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Basics of entering into an employment relationship

i Employment relationship

Permanent employment contracts follow the general rule that applies to civil contracts: no written document is required and the employment relationship may be proven by any means. The following types of contracts, however, must be in writing: fixed-term, part-time, home-based, and certain top management contracts.2

Although not mandatory, it is increasingly common for permanent contracts to be in writing, as this makes it easier to determine the agreed terms and conditions. Furthermore, the employer may take advantage in executing written contracts to comply simultaneously with mandatory information obligations and include clauses to facilitate the future management of the employment relationship.

Fixed-term contracts are limited to those situations where it is necessary to provide for temporary staffing needs or for reasons of state employment policies, such as to promote the hiring of certain categories of employees (individuals unemployed for more than 24 months) and the start-up of new enterprises or companies that have fewer than 250 employees. These contracts may be renewed up to three times and their overall duration (including renewals, if any) is limited to two years.

Parties are entitled to amend or change the contract, unless it is expressly forbidden by law.3

Contracts for an unfixed term are more commonly used whenever the duration of the staffing need is uncertain (e.g., replacing a sick employee) and may not exceed four years.

The minimum duration for a contract of very short length is 35 days. This type of contract may be used in any industry, as long as there is an exceptional increase in activity to warrant it.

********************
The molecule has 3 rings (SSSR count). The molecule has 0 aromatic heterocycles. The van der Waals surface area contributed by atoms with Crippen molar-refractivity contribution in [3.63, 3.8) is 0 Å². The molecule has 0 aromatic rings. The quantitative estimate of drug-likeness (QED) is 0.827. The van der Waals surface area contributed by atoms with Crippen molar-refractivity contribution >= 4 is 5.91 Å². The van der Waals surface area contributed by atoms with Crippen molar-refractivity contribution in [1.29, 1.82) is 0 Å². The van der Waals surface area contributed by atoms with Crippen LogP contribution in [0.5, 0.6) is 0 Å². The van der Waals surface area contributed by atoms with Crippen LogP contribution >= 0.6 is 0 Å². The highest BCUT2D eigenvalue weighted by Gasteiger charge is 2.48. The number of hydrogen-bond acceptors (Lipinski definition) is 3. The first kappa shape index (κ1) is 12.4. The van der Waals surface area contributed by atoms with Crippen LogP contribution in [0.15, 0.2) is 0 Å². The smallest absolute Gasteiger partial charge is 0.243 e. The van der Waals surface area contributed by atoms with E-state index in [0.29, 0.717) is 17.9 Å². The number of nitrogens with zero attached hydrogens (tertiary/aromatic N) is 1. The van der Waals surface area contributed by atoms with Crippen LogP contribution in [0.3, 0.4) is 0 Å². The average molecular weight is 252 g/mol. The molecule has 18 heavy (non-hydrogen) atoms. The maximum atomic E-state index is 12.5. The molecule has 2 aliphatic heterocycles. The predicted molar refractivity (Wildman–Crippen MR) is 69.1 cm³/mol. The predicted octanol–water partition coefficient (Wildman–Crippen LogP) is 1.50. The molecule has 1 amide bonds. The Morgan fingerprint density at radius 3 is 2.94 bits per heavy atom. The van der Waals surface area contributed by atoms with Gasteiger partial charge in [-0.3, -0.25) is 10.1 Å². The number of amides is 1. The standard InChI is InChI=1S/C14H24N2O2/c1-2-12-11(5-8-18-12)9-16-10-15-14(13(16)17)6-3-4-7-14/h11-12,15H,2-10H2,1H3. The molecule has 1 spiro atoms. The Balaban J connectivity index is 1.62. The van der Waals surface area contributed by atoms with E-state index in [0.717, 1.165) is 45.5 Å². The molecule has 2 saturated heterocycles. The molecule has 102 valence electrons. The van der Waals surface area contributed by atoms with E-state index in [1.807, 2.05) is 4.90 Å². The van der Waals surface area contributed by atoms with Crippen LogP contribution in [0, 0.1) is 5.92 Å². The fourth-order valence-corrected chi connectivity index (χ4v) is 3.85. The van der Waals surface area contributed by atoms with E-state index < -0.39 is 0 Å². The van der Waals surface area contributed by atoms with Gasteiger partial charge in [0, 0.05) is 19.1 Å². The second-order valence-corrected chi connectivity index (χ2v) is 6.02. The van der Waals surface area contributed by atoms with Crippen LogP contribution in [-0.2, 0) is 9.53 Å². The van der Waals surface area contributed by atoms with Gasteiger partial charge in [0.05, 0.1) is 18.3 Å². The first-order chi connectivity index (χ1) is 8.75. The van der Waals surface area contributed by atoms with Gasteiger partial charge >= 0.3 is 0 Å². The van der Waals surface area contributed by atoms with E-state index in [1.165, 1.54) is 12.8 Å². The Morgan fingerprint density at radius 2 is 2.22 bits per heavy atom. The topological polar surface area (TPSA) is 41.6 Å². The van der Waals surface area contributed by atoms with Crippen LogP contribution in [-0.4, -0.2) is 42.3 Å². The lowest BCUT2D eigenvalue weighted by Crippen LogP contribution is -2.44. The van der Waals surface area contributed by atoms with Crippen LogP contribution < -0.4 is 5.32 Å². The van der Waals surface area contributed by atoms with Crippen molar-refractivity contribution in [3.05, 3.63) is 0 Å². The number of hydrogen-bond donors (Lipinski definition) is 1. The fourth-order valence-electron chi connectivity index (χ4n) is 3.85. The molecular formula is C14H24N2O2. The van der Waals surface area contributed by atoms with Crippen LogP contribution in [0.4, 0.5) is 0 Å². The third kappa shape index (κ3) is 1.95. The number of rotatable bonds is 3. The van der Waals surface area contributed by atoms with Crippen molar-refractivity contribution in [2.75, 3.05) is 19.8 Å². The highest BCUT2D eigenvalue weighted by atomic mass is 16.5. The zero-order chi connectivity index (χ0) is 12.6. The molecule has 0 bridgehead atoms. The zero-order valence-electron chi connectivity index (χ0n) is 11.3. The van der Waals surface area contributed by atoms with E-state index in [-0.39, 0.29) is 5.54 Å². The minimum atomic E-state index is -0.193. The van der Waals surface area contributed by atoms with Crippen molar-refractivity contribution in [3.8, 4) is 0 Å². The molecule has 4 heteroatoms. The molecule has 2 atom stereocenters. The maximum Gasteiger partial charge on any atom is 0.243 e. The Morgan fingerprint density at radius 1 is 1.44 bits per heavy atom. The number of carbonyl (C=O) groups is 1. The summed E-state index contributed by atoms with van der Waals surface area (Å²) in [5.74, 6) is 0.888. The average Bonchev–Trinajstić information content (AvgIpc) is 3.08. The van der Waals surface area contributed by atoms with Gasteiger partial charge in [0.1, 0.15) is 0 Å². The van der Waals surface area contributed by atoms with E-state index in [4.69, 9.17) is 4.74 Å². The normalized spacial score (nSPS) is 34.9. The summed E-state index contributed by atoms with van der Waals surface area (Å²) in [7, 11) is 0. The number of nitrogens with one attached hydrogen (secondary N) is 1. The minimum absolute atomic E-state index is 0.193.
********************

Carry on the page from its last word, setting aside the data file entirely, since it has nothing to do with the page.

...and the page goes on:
Contracts for temporary work are limited to a maximum of six renewals, except when they are executed to replace an employee who is absent because of illness or accident or is on parental leave.

ii Probationary periods

Probationary periods in employment contracts are allowed for the following durations:

  1. for term contracts:
    • 15 days when the duration is less than six months; and
    • 30 days when the duration is six months or more;
  2. for permanent contracts:
    • 90 days for most employees;
    • 180 days for employees performing services of a highly complex technical nature, or requiring a high level of responsibility or a high degree of trust, or for people looking for their first job or the long-term unemployed (for more than 24 months);
    • 240 days for senior management and other senior staff; and
  3. for top management contracts: 180 days.

The duration of the probationary period set by the law cannot be increased, but it may be reduced or eliminated, by either collective or individual agreement, in writing.4

The party that unilaterally terminates a contract during a probationary period is under no obligation to justify the decision or to pay any compensation. However, if the contract has lasted more than 60 days, the employer must comply with the requirement to provide seven days' notice; if the contract has lasted more than 120 days, the employer must comply with a 15-day notice period.

iii Establishing a presence

Any foreign company without any form of representation in Portugal or any permanent establishment (PE) within Portuguese territory aiming to enter into an employment contract to be executed in Portugal must be registered with the social security agency. For this purpose, it is necessary to have a Portuguese valued added tax number, which must be requested from the National Registry of Companies by means of the submission of a signed form accompanied by a certificate of legal standing and a statement confirming the reasons for the request. It is also necessary to have a designated representative for social security purposes, which can be one of the employees hired by the company.

For specific time-limited projects, a foreign company may also hire employees through a temporary agency or another third party without having to register in the Portuguese social security system.

The lack of the incorporation of a PE prevents the foreign company from withholding personal income tax. Therefore, employees hired by companies without a PE are subject to social security deductions only, and not any withholdings.